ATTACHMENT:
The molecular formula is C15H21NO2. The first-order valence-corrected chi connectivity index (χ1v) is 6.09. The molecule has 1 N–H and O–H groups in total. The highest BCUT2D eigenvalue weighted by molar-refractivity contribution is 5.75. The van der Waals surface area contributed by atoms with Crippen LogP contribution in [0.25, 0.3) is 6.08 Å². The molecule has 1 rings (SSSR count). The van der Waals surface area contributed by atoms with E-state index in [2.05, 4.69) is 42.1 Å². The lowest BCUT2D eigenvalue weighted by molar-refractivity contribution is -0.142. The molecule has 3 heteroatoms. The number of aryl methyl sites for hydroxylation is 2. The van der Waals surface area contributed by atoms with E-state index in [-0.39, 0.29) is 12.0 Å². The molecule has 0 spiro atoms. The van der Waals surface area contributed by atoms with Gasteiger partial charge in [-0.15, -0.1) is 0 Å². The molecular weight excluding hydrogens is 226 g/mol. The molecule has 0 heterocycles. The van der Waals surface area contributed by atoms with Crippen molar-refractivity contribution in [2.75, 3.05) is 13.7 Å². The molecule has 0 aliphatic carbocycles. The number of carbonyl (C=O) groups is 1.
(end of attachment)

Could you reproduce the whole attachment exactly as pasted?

The molecular formula is C15H21NO2. The first-order valence-corrected chi connectivity index (χ1v) is 6.09. The molecule has 1 N–H and O–H groups in total. The highest BCUT2D eigenvalue weighted by molar-refractivity contribution is 5.75. The van der Waals surface area contributed by atoms with Crippen LogP contribution in [0.25, 0.3) is 6.08 Å². The molecule has 1 rings (SSSR count). The van der Waals surface area contributed by atoms with E-state index in [2.05, 4.69) is 42.1 Å². The lowest BCUT2D eigenvalue weighted by molar-refractivity contribution is -0.142. The molecule has 3 heteroatoms. The number of aryl methyl sites for hydroxylation is 2. The van der Waals surface area contributed by atoms with E-state index in [-0.39, 0.29) is 12.0 Å². The molecule has 0 spiro atoms. The van der Waals surface area contributed by atoms with Gasteiger partial charge in [-0.15, -0.1) is 0 Å². The molecular weight excluding hydrogens is 226 g/mol. The molecule has 0 heterocycles. The van der Waals surface area contributed by atoms with Crippen molar-refractivity contribution in [2.75, 3.05) is 13.7 Å². The molecule has 0 aliphatic carbocycles. The number of carbonyl (C=O) groups is 1.